I flew from Tokyo to London earlier this week, it reminded me that I actually flew on the first ever non-stop flight between the two cities back in the late 1980s. I was, for some obscure reason that I cannot recall, travelling in first class, and I was the only passenger in that cabin who wasn’t; a/ on the board of directors of British Caledonian (as it was then); or b/ a “Sir” (a Knight of the Realm to non-Brits). I only mention this because I am about to venture into territory unknown and, as I did back then on the plane, I feel a little out of my depth!
I sometimes think we can get a little too analytical in this business, although I suppose the desire to enumerate everything – to give it a value – is becoming a fact of life in all areas of the modern world. I am interested specifically in the release, reported on in this issue of Squawkbox of a human emotion analysis tool. Now I am sure it is an excellent product, but I really struggle to understand how you model human emotion. Actually, I think I understand why you want to do that, but I would have thought that was already handled by the relative technical analysis tools out there.
What I am arguing is that human traders reflect their emotions, their opinions is probably a better word, in their positions, therefore is this new tool merely telling people whether the market is long or short? I understand the interrogative aspects of the service, by asking questions and getting answers from the Twitter-sphere and other social media platforms, but I am not convinced by the direct value. I mean, has anyone read some of the stuff on Facebook, Twitter or other social media outlets? There are some proper, bona-fide lunatics out there with the most bizarre opinions (most probably still trading spot!)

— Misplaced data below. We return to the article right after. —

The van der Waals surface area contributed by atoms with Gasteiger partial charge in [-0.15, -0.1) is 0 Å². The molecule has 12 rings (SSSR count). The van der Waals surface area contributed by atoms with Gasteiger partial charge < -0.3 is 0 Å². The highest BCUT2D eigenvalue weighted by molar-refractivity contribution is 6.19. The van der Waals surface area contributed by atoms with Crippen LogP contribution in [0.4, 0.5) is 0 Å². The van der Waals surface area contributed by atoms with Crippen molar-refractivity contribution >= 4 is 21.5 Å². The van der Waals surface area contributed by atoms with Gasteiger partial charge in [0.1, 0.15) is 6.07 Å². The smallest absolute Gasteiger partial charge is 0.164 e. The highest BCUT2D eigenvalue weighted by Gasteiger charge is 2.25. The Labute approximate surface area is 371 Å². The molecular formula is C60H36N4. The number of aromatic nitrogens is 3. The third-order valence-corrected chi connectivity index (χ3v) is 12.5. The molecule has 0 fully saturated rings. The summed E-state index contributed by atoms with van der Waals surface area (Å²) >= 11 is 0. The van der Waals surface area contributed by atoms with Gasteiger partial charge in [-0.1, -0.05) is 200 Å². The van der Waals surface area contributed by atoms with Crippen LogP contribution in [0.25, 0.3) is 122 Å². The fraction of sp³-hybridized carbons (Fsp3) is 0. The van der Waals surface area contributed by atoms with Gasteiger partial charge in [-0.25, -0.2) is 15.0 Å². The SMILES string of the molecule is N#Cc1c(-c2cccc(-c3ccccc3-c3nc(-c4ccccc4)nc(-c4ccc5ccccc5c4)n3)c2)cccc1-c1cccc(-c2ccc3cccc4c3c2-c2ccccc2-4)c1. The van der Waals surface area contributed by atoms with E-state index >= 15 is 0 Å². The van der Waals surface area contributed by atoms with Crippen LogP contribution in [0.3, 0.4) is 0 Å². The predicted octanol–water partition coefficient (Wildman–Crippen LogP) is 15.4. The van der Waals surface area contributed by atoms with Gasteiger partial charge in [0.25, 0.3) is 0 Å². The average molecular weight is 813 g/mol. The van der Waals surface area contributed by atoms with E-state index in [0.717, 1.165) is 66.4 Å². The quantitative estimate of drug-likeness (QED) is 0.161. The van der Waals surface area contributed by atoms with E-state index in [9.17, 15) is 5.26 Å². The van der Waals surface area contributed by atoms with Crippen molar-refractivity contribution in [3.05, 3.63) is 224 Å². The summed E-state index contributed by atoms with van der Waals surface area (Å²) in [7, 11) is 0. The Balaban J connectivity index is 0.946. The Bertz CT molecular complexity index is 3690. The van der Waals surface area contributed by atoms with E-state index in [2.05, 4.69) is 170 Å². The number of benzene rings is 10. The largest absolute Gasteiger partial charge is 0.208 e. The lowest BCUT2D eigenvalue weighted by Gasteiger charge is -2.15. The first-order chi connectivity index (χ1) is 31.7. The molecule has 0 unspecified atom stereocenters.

It strikes me that any analysis of this type of data will have to have a very careful sample set to make sure that the “bonkers of Bradford” (with apologies to that fine city, this is just a random example) are not included. As I noted earlier, this is more a (tongue in cheek) cry for help in understanding how this is going to work than actual analysis of the service, but I wonder if we aren’t making things too complicated.
I have written previously of the Twitter-following hedge fund and how if I had the chance I would bombard the Twitter-sphere with bizarre opinions to confuse it. I still see this as something of a gimmick, whereas the new product seems to be an attempt to analyse market sentiment. That is to be welcomed I suppose, but it does strike me there are easier ways than listening to some of the lunatics that populate social media sites.
In FX terms, I have always thought the sentiment and human emotion about the markets and news events is reflected in market positioning and the order book. One told you that people had sold, and the other told you where people were going to sell (or buy of course). The new trade repositories will also tell somebody how the market is positioned – surely that is the best analysis of market sentiment?
Probably my biggest concern is that the analysis can be skewed by outsiders. As an example I would point to certain high profile hedge fund managers of the 1980s and 1990s. It was amazing how often a certain manager was quoted in the Financial Times or other major media outlets expounded the benefits of a certain position. Were we really to believe that the manager in question didn’t have the position on board and wasn’t trying to squeeze an extra percentage point out of it? More often than not, after going public, there was a move in the direction called by the manager, and then the market reversed. Now far be it for me to question anyone’s tactics, but I always had a shrewd idea who it was behind the reversal.
So by all means try these tools, and I am sure they can add value in some ways. But I would also argue the case for treading carefully when dealing with public opinions – they are public for a reason.